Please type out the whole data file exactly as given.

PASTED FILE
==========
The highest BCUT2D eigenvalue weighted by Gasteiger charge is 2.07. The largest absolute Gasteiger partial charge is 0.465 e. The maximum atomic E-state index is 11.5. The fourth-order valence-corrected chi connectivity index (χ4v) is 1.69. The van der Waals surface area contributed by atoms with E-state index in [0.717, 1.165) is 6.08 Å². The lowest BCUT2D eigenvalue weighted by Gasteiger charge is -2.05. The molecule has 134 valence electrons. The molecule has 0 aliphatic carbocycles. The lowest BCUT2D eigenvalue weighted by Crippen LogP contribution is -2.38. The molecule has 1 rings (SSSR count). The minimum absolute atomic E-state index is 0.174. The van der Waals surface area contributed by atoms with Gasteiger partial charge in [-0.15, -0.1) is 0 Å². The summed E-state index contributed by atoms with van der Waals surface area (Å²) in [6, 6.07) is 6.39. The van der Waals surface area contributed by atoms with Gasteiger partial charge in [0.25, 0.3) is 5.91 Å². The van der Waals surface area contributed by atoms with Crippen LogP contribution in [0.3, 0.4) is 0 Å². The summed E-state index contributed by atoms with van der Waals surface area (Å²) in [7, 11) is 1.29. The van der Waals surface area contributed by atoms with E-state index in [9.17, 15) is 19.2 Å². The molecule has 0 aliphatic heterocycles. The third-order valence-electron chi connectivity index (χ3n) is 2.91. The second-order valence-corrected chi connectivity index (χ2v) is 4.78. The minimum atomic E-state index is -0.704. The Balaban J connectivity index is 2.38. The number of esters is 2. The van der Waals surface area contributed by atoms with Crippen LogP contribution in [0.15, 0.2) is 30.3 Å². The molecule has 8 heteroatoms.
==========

The highest BCUT2D eigenvalue weighted by Gasteiger charge is 2.07. The largest absolute Gasteiger partial charge is 0.465 e. The maximum atomic E-state index is 11.5. The fourth-order valence-corrected chi connectivity index (χ4v) is 1.69. The van der Waals surface area contributed by atoms with E-state index in [0.717, 1.165) is 6.08 Å². The lowest BCUT2D eigenvalue weighted by Gasteiger charge is -2.05. The molecule has 134 valence electrons. The molecule has 0 aliphatic carbocycles. The lowest BCUT2D eigenvalue weighted by Crippen LogP contribution is -2.38. The molecule has 1 rings (SSSR count). The minimum absolute atomic E-state index is 0.174. The van der Waals surface area contributed by atoms with Gasteiger partial charge in [-0.15, -0.1) is 0 Å². The summed E-state index contributed by atoms with van der Waals surface area (Å²) in [6, 6.07) is 6.39. The van der Waals surface area contributed by atoms with Gasteiger partial charge in [0.25, 0.3) is 5.91 Å². The van der Waals surface area contributed by atoms with Crippen LogP contribution in [0.3, 0.4) is 0 Å². The summed E-state index contributed by atoms with van der Waals surface area (Å²) in [7, 11) is 1.29. The van der Waals surface area contributed by atoms with E-state index in [9.17, 15) is 19.2 Å². The molecule has 0 aliphatic heterocycles. The third-order valence-electron chi connectivity index (χ3n) is 2.91. The second-order valence-corrected chi connectivity index (χ2v) is 4.78. The minimum atomic E-state index is -0.704. The Balaban J connectivity index is 2.38. The number of esters is 2. The van der Waals surface area contributed by atoms with Crippen LogP contribution in [0.15, 0.2) is 30.3 Å². The molecule has 8 heteroatoms.